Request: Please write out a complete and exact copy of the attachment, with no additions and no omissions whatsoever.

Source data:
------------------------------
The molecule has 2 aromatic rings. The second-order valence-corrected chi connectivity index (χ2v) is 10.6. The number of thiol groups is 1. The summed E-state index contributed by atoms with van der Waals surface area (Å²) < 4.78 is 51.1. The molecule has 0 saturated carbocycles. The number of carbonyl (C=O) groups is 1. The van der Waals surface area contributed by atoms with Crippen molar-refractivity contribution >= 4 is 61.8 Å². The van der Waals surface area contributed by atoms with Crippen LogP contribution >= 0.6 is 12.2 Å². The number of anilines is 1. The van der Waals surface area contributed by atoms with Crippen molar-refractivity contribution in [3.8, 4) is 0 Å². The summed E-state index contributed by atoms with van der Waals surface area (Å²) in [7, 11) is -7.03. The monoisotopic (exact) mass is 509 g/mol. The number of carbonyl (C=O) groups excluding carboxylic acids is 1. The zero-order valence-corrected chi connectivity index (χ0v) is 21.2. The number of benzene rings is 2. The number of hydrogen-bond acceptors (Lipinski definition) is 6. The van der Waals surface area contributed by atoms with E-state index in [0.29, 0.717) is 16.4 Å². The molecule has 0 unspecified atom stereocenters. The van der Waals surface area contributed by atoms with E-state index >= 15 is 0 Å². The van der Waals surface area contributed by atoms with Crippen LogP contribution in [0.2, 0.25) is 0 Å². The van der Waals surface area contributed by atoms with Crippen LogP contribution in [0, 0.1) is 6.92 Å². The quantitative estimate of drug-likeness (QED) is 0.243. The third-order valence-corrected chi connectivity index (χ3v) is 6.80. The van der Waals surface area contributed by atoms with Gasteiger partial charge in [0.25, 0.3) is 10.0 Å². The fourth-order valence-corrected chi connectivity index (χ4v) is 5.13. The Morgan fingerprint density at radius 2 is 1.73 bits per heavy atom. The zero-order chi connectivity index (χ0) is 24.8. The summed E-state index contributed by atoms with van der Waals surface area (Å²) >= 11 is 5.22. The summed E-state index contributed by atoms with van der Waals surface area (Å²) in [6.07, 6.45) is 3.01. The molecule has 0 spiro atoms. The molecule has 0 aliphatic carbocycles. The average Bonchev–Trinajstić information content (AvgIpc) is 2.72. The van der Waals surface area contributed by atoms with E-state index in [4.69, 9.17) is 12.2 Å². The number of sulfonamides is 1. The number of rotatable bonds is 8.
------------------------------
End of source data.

The molecule has 2 aromatic rings. The second-order valence-corrected chi connectivity index (χ2v) is 10.6. The number of thiol groups is 1. The summed E-state index contributed by atoms with van der Waals surface area (Å²) < 4.78 is 51.1. The molecule has 0 saturated carbocycles. The number of carbonyl (C=O) groups is 1. The van der Waals surface area contributed by atoms with Crippen molar-refractivity contribution >= 4 is 61.8 Å². The van der Waals surface area contributed by atoms with Crippen LogP contribution >= 0.6 is 12.2 Å². The number of anilines is 1. The van der Waals surface area contributed by atoms with Crippen molar-refractivity contribution in [3.8, 4) is 0 Å². The summed E-state index contributed by atoms with van der Waals surface area (Å²) in [7, 11) is -7.03. The monoisotopic (exact) mass is 509 g/mol. The number of carbonyl (C=O) groups excluding carboxylic acids is 1. The zero-order valence-corrected chi connectivity index (χ0v) is 21.2. The number of benzene rings is 2. The number of hydrogen-bond acceptors (Lipinski definition) is 6. The van der Waals surface area contributed by atoms with E-state index in [0.29, 0.717) is 16.4 Å². The molecule has 0 unspecified atom stereocenters. The van der Waals surface area contributed by atoms with E-state index >= 15 is 0 Å². The van der Waals surface area contributed by atoms with Crippen LogP contribution in [0.2, 0.25) is 0 Å². The van der Waals surface area contributed by atoms with Crippen LogP contribution in [0, 0.1) is 6.92 Å². The quantitative estimate of drug-likeness (QED) is 0.243. The third-order valence-corrected chi connectivity index (χ3v) is 6.80. The van der Waals surface area contributed by atoms with Gasteiger partial charge in [0.25, 0.3) is 10.0 Å². The fourth-order valence-corrected chi connectivity index (χ4v) is 5.13. The Morgan fingerprint density at radius 2 is 1.73 bits per heavy atom. The zero-order chi connectivity index (χ0) is 24.8. The summed E-state index contributed by atoms with van der Waals surface area (Å²) >= 11 is 5.22. The summed E-state index contributed by atoms with van der Waals surface area (Å²) in [6.07, 6.45) is 3.01. The molecule has 0 spiro atoms. The molecule has 0 aliphatic carbocycles. The average Bonchev–Trinajstić information content (AvgIpc) is 2.72. The van der Waals surface area contributed by atoms with E-state index in [4.69, 9.17) is 12.2 Å². The number of sulfonamides is 1. The number of rotatable bonds is 8.